1st National Jamboree - 1937 

Buffalo Trail Council

Troop 22

Dog in 1937 Jamboree photoSome forty-five Scouts from the Buffalo Trail Council attended the 1937 1st National Boy Scout Jamboree at Washington, D.C.  The group won honors in camping and as part of a regional pageant they presented a portrayal of an old western wagon train.   They also took many relics of the old west with them for display in their campsite.  The council has pictures of its Scouts that were taken by national news agencies and sent all over the country.  Ten of twelve Scouts from Sweetwater that went to the Jamboree were Jimmie Jay, O. H. Henry, John Palmer Leeper, John Simpson, Clifton Perkins, Billy White, Maurice Reich, and Joe Ben Lewis.  Two of the Jamboree leaders were Garland Vinson, Scout leader, and Henry Rodgers, Jr., Sea Scout leader, both from Sweetwater. 

Note the dog in the photo above.  He is with the Scout on the first row, fourth from the left.  We have blown that part up so you can see it more clearly. We do not have the names of the 38 Scouts and adults in the photo, but hopefully their names will turn up in time.  We do thave three of them.  John Palmer Leeper is standing to the left of the Troop flag in the back row.  Garland Vinson, Scout Leader, is standing to the extreme right on the back row. Buster Howard is standing to the extreme left on the back row.  The Scout on the second row, second from the left is Goodrich Hejl.

A story appeared in the Sweetwater Reporter, Wednesday, July 14, 1937, written by John Palmer Leeper, one of the Scouts who went to the Jamboree. 

Boy Scouts Had Big Time At Jamboree

But All Mighty Glad To Get Back Home

Ready to leave on trainBelieve Me!  I can tell you the names of about twelve boys that were mightily glad to get back to Sweetwater Monday night.  Although they may hate to admit it, the best part of any trip is getting home.

After leaving Washington we had a very uneventful time.  Just saw a few little things like the Empire State building and New York.

All was arranged on both the tours in New York and in Philadelphia that we might see "It all" in a short time.

Philadelphia Treats

In Philadelphia we had the "treat" of dining in an Automat.  In connection with this, however, there were many difficulties.  It was really a hard job to decide which dessert to choose.  The only way to arrive at a satisfactory conclusion on this matter is to follow the example of the scout who saw some huckleberry pie that looked mighty good so he bought that pie.  But he hadn't counted on that slice of watermelon being there, and did you ever see a Texas boy that was able to resist watermelon?  So he bought the watermelon.

Berries Too

Scouts next to Potomac RiverFurther on was a big bowl of iced blueberries.  Having never eaten these they couldn't be omitted form the diet.  And so he bought the berries.

Independence Hall was opened after the regular closing hours in order that we might see it.  It was a distinct honor to stand in the room where the Declaration of Independence was written and the Constitution framed.  The Liberty Bell was in the same building.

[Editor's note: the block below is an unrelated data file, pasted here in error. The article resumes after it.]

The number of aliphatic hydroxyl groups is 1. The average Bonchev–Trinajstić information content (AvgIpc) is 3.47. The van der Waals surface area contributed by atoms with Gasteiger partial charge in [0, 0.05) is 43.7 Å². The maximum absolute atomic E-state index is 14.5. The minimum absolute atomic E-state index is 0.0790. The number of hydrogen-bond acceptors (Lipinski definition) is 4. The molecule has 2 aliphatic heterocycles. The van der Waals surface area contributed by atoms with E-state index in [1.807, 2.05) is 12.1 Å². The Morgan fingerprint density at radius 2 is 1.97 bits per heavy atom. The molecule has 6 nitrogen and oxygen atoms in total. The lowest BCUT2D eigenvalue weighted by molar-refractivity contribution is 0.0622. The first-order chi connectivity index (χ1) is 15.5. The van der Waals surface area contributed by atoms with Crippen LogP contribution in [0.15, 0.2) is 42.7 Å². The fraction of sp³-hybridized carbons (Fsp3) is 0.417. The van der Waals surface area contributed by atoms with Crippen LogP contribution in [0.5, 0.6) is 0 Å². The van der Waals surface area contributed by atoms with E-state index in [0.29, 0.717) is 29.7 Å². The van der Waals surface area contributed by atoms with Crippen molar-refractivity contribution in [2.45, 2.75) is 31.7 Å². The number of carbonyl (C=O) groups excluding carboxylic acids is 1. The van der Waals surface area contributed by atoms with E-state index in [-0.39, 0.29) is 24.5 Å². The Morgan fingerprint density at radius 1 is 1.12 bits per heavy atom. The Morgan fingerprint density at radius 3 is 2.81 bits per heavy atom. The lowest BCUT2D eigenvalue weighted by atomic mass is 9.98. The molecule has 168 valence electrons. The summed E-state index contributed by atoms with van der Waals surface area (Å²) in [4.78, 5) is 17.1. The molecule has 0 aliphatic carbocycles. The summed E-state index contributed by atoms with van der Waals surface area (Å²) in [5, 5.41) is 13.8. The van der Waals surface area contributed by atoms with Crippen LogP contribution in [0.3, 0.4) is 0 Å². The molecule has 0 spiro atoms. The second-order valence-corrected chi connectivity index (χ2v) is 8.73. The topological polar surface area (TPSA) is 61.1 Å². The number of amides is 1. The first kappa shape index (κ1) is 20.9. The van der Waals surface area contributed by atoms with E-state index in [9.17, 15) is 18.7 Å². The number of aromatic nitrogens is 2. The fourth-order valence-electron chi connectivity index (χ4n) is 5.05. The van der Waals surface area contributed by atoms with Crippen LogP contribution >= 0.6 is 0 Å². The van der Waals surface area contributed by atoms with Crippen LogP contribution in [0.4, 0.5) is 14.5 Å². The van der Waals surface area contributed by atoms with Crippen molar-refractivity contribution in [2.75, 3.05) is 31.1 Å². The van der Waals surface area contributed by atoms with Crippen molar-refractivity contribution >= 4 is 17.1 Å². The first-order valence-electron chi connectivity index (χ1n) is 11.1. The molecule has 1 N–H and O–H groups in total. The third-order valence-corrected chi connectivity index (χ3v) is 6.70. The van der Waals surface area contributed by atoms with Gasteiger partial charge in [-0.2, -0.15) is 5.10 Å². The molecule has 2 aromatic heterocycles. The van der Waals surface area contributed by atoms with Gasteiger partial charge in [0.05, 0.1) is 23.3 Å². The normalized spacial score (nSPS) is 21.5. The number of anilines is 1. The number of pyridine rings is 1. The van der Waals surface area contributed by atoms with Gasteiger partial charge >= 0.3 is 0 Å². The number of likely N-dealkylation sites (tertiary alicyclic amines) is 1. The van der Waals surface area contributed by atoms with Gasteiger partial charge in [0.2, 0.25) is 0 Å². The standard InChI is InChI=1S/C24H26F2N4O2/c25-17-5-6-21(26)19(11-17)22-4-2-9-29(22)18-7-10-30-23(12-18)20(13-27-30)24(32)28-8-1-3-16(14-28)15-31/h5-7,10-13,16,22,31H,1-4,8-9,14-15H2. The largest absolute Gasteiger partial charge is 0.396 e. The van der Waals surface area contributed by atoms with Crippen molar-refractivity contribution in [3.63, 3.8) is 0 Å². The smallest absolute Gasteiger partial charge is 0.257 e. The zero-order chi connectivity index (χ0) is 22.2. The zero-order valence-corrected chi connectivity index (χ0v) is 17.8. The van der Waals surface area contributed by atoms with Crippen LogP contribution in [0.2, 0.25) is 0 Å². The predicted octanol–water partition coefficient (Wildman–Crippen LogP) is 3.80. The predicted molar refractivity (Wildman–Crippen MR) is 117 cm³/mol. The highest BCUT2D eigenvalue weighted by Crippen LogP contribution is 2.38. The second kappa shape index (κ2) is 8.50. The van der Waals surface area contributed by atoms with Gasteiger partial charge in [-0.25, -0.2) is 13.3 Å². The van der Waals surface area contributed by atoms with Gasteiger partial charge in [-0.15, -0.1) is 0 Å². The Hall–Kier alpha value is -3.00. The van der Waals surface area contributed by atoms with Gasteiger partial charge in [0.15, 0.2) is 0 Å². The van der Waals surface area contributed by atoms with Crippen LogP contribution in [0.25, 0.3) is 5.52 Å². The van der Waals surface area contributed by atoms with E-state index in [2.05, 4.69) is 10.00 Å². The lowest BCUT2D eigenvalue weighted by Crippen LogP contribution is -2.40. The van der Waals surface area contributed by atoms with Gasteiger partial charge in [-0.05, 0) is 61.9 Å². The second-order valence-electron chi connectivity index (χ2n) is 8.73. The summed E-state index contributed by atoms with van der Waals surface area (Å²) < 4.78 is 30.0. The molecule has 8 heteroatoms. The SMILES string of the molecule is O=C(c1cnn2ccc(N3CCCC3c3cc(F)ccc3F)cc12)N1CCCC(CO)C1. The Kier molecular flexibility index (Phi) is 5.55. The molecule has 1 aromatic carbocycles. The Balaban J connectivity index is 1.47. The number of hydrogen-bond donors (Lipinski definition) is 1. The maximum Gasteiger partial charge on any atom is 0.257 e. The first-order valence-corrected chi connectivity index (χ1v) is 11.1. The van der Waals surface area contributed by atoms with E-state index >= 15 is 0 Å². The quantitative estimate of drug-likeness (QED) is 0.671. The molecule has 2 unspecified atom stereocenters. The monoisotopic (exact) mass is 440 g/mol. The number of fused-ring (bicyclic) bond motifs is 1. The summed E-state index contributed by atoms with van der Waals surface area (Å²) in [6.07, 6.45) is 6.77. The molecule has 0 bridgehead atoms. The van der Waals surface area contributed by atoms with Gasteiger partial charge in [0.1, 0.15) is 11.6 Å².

After leaving Philadelphia about 9 p.m. we arrived in "little old New York" in the wee hours of the night and made our way to the 23rd St. Y.M.C.A., where we spent the night.  But not the whole night, as we were up at 6 a.m. ready to go.

Notables Near

It was fun to have breakfast and be able to see Jack Dempsey's restaurant across the street.  Madison Square about a block away.  Down from us was the noted Cotton Club, abode of such shady maestros as Duke Ellington and Bill Robison.

Immediately following breakfast we had a delightfully "jerky" ride on the elevated railway to the battery on the harbor.  Here we saw the aquarium.

Scoutmaster, SPL, Ass't SMNext we walked down Wall Street and past Trinity Church.  In the center of the Banking Districts one boy had the enviable experience of falling over a fire plug in front of the Bank of Manhattan.

Saw Al's "Nest Egg"

Speaking of Manhattan, we next went through the SS Manhattan that plys regularly between New York and Europe.

After lunch we went to Al Smith's nest egg, the Empire State Building.  Making a speed of 1000 feet per second the 102 story elevators are enough to curl ones hair.  The view was splendid and we might have been looking at a map, so perfectly laid out was the city.

Nest we went to the noted Statue of Liberty.  We were disappointed in the limpid green structure.  Liberty obviously needs a bath.

As a grand finale we went to Rockefeller Center and to the Radio Center Music Hall.  Boy, those trains looked good that night.

It has been a truly great pleasure to have been to Washington.  Eleven others will vouch this for me.  We would all jump at the chance to go to another Jamboree tomorrow were there one available.

| Photos of 1937 Jamboree | Additional Photos of 1937 Jamboree | Letters from Marvin H. Carr |
| Frank Pellizzari, Jr.'s 1937 Jamboree Journal |

We want to thank David O'Neill for sending us the 1937 Jamboree photo.

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